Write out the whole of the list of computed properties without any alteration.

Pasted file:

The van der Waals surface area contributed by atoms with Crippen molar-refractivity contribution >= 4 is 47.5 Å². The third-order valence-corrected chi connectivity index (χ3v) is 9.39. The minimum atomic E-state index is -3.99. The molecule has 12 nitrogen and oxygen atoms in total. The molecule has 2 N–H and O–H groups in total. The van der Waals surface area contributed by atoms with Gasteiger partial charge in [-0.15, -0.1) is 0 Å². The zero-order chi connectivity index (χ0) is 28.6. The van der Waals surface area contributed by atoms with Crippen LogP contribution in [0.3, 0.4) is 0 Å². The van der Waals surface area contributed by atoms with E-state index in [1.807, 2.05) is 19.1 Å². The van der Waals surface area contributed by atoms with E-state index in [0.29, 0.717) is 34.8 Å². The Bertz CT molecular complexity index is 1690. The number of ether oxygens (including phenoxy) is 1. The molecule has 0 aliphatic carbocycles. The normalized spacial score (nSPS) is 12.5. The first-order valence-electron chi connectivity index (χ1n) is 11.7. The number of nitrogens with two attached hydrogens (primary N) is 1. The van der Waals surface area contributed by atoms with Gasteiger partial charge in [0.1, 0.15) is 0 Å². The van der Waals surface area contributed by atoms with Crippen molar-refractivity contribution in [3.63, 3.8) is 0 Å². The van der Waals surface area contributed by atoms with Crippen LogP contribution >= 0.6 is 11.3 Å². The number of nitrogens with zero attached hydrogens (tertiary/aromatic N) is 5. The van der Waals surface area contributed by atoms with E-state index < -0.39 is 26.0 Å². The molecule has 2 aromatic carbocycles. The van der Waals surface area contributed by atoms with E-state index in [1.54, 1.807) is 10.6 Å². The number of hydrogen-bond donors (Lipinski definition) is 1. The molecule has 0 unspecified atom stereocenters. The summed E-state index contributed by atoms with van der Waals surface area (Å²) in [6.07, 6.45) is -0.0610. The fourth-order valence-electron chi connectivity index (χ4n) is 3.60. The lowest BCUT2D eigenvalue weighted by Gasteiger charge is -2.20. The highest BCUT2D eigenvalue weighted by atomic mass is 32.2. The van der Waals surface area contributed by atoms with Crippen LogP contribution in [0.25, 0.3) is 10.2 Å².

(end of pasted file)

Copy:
The van der Waals surface area contributed by atoms with Crippen molar-refractivity contribution >= 4 is 47.5 Å². The third-order valence-corrected chi connectivity index (χ3v) is 9.39. The minimum atomic E-state index is -3.99. The molecule has 12 nitrogen and oxygen atoms in total. The molecule has 2 N–H and O–H groups in total. The van der Waals surface area contributed by atoms with Gasteiger partial charge in [-0.15, -0.1) is 0 Å². The zero-order chi connectivity index (χ0) is 28.6. The van der Waals surface area contributed by atoms with Crippen LogP contribution in [0.3, 0.4) is 0 Å². The van der Waals surface area contributed by atoms with E-state index in [1.807, 2.05) is 19.1 Å². The van der Waals surface area contributed by atoms with E-state index in [0.29, 0.717) is 34.8 Å². The Bertz CT molecular complexity index is 1690. The number of ether oxygens (including phenoxy) is 1. The molecule has 0 aliphatic carbocycles. The normalized spacial score (nSPS) is 12.5. The first-order valence-electron chi connectivity index (χ1n) is 11.7. The number of nitrogens with two attached hydrogens (primary N) is 1. The van der Waals surface area contributed by atoms with Gasteiger partial charge in [0.1, 0.15) is 0 Å². The van der Waals surface area contributed by atoms with Crippen molar-refractivity contribution in [3.63, 3.8) is 0 Å². The van der Waals surface area contributed by atoms with Crippen LogP contribution >= 0.6 is 11.3 Å². The number of nitrogens with zero attached hydrogens (tertiary/aromatic N) is 5. The van der Waals surface area contributed by atoms with E-state index < -0.39 is 26.0 Å². The molecule has 2 aromatic carbocycles. The van der Waals surface area contributed by atoms with E-state index in [1.54, 1.807) is 10.6 Å². The number of hydrogen-bond donors (Lipinski definition) is 1. The molecule has 0 unspecified atom stereocenters. The summed E-state index contributed by atoms with van der Waals surface area (Å²) in [6.07, 6.45) is -0.0610. The fourth-order valence-electron chi connectivity index (χ4n) is 3.60. The lowest BCUT2D eigenvalue weighted by Gasteiger charge is -2.20. The highest BCUT2D eigenvalue weighted by atomic mass is 32.2. The van der Waals surface area contributed by atoms with Crippen LogP contribution in [0.25, 0.3) is 10.2 Å².